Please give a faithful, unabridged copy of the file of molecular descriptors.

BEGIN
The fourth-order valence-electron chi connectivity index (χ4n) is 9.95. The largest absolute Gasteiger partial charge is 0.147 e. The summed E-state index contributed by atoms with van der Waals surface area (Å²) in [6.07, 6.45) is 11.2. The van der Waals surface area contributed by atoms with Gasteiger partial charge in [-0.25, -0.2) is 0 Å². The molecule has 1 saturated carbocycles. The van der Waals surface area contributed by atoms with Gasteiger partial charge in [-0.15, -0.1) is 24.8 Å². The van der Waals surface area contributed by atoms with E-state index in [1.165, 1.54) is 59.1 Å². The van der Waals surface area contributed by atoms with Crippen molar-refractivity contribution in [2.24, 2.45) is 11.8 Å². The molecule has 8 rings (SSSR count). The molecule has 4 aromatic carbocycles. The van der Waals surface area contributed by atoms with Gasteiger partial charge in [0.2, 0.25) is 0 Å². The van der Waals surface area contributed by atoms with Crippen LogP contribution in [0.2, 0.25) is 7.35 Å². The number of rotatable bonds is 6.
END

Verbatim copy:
The fourth-order valence-electron chi connectivity index (χ4n) is 9.95. The largest absolute Gasteiger partial charge is 0.147 e. The summed E-state index contributed by atoms with van der Waals surface area (Å²) in [6.07, 6.45) is 11.2. The van der Waals surface area contributed by atoms with Gasteiger partial charge in [-0.25, -0.2) is 0 Å². The molecule has 1 saturated carbocycles. The van der Waals surface area contributed by atoms with Gasteiger partial charge in [-0.15, -0.1) is 24.8 Å². The van der Waals surface area contributed by atoms with E-state index in [1.165, 1.54) is 59.1 Å². The van der Waals surface area contributed by atoms with Crippen molar-refractivity contribution in [2.24, 2.45) is 11.8 Å². The molecule has 8 rings (SSSR count). The molecule has 4 aromatic carbocycles. The van der Waals surface area contributed by atoms with Gasteiger partial charge in [0.2, 0.25) is 0 Å². The van der Waals surface area contributed by atoms with Crippen LogP contribution in [0.2, 0.25) is 7.35 Å². The number of rotatable bonds is 6.